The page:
This blog now has a drop-down category called Modularity. But, many arteries of Modularity lead into a project called Factory 2.0. These two are, in fact, pretty much inseparable. In this post, we’ll talk about the 5 problems that need to be solved before Modularity can really live.

The origins of Factory 2.0 go back a few years, when Matthew Miller started the conversation at Flock. The first suggested names were “Fedora Rings”, “Envs and Stacks”, and Alephs.

What problems did Factory 2.0 want to solve?

#1 Repetitive human intervention makes the pipeline slow.
#2 Unnecessary serialization makes the pipeline slow.
#3 The pipeline imposes a rigid and inflexible cadence on products.
#4 The pipeline makes assumptions about the content being shipped.
#5 The distro is defined by packages, not “features” (Modularity).
#6 There’s no easy way to trace deps from upstream to product.


The great news is… if we had problems before, they’re about to get a lot worse. Does the Lego analogy say anything to you? This is how Modularity would look like without Factory 2.0.

What Factory 2.0 is not

Factory 2.0 is not a single web application.

Factory 2.0 is not a rewrite of our entire pipeline.

Factory 2.0 is not a silver bullet.

Factory 2.0 is not a silver platter.

Factory 2.0 is not just Modularity.

Factory 2.0 is not going to be easy.

Does Modularity mean anything with Factory 2?

Does Factory 2 mean anything without Modularity?

Problem Number 1: Automating Throughput

Repetitive human intervention makes the pipeline slow. This one can cover a lot of ground: Rebuild automation, compose automation, release automation.

Rebuilds and Composes

Builds: For this we’d like to build a workflow layer on top of koji called “the orchestrator” (or, the build orchestrator). The concept was originally confused with modularity-specific considerations, but we’d like it to be more general.


Take pungi and break it out into an ad hoc process alongside the buildsystem.

In the best scenario, compose artifacts are built before we ask for them.


We can do two-week Fedora Atomic Host releases now. Hooray!


Can we reconcile that with the mainline compose/QA/release process? The problem is much more intense for Red Hat just due to volume. We have uncovered ground in Bodhi for automation. The karma system is a predecessor, but it relies on humans. Can we fast-track some components based on Taskotron results?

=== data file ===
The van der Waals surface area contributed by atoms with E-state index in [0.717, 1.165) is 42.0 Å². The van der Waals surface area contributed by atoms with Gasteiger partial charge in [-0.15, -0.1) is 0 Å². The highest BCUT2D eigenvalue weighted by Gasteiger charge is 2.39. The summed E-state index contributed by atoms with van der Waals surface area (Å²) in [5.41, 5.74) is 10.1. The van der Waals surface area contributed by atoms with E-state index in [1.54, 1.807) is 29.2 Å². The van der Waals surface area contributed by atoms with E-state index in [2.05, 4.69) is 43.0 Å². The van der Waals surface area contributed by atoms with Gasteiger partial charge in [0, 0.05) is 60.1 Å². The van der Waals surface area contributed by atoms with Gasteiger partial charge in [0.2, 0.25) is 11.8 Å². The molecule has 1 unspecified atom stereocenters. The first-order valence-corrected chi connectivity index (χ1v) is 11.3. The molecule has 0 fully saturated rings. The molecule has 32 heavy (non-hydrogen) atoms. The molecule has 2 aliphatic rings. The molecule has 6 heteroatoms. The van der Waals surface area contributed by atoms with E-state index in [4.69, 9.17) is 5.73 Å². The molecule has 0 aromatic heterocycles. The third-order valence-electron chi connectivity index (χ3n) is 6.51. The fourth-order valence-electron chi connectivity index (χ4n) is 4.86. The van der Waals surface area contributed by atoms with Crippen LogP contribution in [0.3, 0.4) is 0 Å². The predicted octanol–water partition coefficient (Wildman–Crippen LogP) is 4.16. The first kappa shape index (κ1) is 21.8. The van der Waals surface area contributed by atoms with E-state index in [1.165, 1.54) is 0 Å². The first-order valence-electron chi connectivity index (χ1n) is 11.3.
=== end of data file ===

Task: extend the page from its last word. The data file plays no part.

How can we specify an (automated) policy for setting difference release cadences? (without hard coding it)

Problem Number 2: Pipeline Serialization

Unnecessary serialization makes the pipeline slow. This is less a problem for Fedora’s Infrastructure than it is for the Red Hat-internal PnT DevOps environment: things happen, unnecessarily, in serial. One big piece we (will) share here is the Openshift Build Service (OSBS) for building containers. We’re going to need to crack the nut to get around new problems (assuming we “go big” with containers).

Internally, we’re going to be using a special build key for this — which we’ll treat as semantically different from the gold key. Let’s consider doing the same in Fedora.

Problem Number 3: Flexible Cadence

The pipeline imposes a rigid and inflexible cadence on “products”.


Related to the previous point about Automating Releases. In the first analysis, “the pipeline is as fast as the pipeline is.”


Think about the different EOL discussions for the different Editions. Beyond that – a major goal of modularity is “independent lifecycles”. What does that mean in practice?

Let’s talk about pkgdb2 and its collections model.

Problem Number 4: Artifact Assumptions

The pipeline makes assumptions about the content being shipped. Remember we asked some Red Hat stakeholders what they wanted out of a next generation pipeline? There were some real gems in there. My favorite was: “I want to be able to build any content, in any format, without changing anything.”

This is fine


This one is an odd duck among the problem statements. Qualitative – not quantitative. Do we have to do gymnastics every time we add a new format? Or can we make that easier over time?

Autocloud and two week atomic, OSBS, Flatpak, snaps, rocket containers, etc… We can do anything. But how easily can we do it? Which leads us to….

The pernicious hobgoblin of technical debt: Microservices (consolidate around responsibility!), reactive services, idempotent services, infrastructure automation…

Problem number 5: Modularity

All Roads Lead to Rome. The distro is defined by packages, not “features”. There are some specific things about modularity (module build service, BPO, etc…). Really, this is where we tie all the threads together. Each has a certain value on its own, but if we can’t “do modularity” it won’t have the same effect.

Building modules


See the Modularity Infrastructure page. Then, visit the dev instance of the build pipeline overview app.

Problem Number 6: Dependency Chain

There’s no easy way to trace deps from upstream to product (through all intermediaries).

We can model deps of RPMs today, kinda. We can model deps of docker containers in OSBS.

Productmd manifests produced from pungi contain the deps of all our images. So, that’s great. But there’s no easy way to traverse deps all the way from upstream component to end artifacts.

Let’s expand pdc-updater.


And then we can use that data for great justice. 


There’s an opportunity to do something very cool with how we make the distro. Please tell us where we’re wrong. Hop in #fedora-modularity and #fedora-admin to join the party.

The so-called “Factory 2.0”

Presented at Flock 2016 by @ralphbean.

Slides available at